By Manuel A. González Sanz
Costa Rica abolished its army 66 years ago. During national celebrations children and young people as the main protagonists carry the Costa Rican flag and proudly parade in their school uniforms. The image of a military parade with thousands of soldiers displaying their weapons and equipment is unknown to us.
Along with the principles of freedom and democracy, the force of reason has prevailed throughout Costa Rican history. The abolition of the military is one of those exceptional steps that led Costa Rica to become a fairer, more educated society able to meet the most pressing needs of its population, focusing on human development rather than strengthening its military capabilities.
Costa Ricans have reaped the benefits of a decision which marked its development as a nation. The resources that would otherwise have gone to the maintenance and purchase of military weapons are directed to causes that seek greater prosperity for the people.
During his visit to Costa Rica in late July, U.N. Secretary-General Ban Ki-moon stated that “for decades, Costa Rica has been a worldwide example in rejecting unnecessary military expenditures. Instead, the country bravely invested in health and universal education. The result has been less inequality and greater social peace. ”
That fundamental decision, made on Dec. 1, 1948 and enshrined in the 1949 Constitution, currently in force, has forged generations of Costa Ricans who have never seen a war tank or a war plane on their territory. Costa Ricans will always aspire to carry schoolbooks rather than a rifle.
Through the unilateral renunciation of the use of force as a means of settling disputes, Costa Rica has privileged international law to safeguard its national interests, sovereignty and the rule of law.
This was reaffirmed by the President of Costa Rica, Luis Guillermo Solís, during the last General Assembly of the United Nations, when he stated that, “Costa Rica firmly believes and practices all aspects of international law; … this is the only way we know. Our only weapon has been and will always be international law.”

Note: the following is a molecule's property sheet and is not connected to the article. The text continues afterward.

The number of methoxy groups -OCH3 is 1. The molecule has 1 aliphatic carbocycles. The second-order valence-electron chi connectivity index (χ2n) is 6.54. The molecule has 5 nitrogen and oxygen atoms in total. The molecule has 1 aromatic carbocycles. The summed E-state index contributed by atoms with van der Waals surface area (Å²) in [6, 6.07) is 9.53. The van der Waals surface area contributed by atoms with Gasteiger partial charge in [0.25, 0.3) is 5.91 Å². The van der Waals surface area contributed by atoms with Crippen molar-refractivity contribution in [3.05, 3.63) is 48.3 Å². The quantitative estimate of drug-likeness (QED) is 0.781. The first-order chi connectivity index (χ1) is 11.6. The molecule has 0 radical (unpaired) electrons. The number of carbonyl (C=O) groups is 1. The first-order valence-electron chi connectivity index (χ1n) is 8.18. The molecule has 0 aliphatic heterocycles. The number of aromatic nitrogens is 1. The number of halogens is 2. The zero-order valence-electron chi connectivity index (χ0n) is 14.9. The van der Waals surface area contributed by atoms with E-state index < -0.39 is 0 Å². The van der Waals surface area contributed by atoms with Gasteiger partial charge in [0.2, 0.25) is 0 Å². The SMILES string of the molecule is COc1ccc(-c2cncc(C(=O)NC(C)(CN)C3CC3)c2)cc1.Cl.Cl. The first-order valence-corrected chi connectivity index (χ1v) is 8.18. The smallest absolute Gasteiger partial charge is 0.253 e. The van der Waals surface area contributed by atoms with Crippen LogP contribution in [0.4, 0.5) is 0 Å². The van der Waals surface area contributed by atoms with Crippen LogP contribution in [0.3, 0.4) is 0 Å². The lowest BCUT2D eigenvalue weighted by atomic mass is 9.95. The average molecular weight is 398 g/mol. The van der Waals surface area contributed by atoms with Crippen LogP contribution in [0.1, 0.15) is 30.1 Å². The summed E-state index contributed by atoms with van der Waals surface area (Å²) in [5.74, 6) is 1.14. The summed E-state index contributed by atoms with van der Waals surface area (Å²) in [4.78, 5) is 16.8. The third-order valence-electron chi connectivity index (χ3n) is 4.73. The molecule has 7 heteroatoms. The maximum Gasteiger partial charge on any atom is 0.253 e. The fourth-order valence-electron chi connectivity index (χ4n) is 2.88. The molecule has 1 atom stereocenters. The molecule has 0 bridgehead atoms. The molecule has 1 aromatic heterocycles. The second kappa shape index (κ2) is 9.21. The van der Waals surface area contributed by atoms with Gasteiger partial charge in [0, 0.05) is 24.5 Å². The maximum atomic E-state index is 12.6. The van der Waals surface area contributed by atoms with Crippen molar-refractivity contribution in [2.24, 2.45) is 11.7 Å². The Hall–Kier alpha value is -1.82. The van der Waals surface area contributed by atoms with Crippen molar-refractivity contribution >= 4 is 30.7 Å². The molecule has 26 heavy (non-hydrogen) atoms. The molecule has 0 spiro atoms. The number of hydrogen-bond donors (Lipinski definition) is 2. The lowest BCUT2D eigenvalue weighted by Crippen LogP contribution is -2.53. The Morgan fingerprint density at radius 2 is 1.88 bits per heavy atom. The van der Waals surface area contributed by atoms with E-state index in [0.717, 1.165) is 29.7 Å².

The abolition of the army in Costa Rica is part of a deep culture rooted in the best traditions of a peaceful and unarmed country, which dates back to 1877, when it abolished the death penalty and continued to push for new developments to ensure the peaceful coexistence among nations. This is reflected in the proposal for the Arms Trade Treaty (ATT) that Costa Rica, with a group of like-minded nations, has put forward. This is an international legal instrument that requires states to comply with strict regulations to ensure that arms transfers do not lead to the violation of human rights. The Treaty has been ratified by 50 nations and will enter into force in December. Undoubtedly, this represents a major contribution to humanity.
With a stroke of a hammer over a section of a former military facility, former President José Figueres Ferrer proclaimed the abolition of the army and announced that the building would be converted into a cultural center. This building currently houses the National Museum.
“We are staunch supporters of the ideal of a new world in America. In the land of Washington, Lincoln, Bolívar and Martí, today we say: Oh America, other peoples who are your children too, would offer you their greatness. Little Costa Rica wishes to offer you now and ever its heart, its love of civility, democracy, and institutional life,” President Figueres said.
Costa Rica shares with the world her determination to abolish the armed forces and does so with the conviction of contributing to universal peace and security, principles that govern our foreign policy.Φ
Manuel A. González Sanz is Minister of Foreign Affairs of Costa Rica.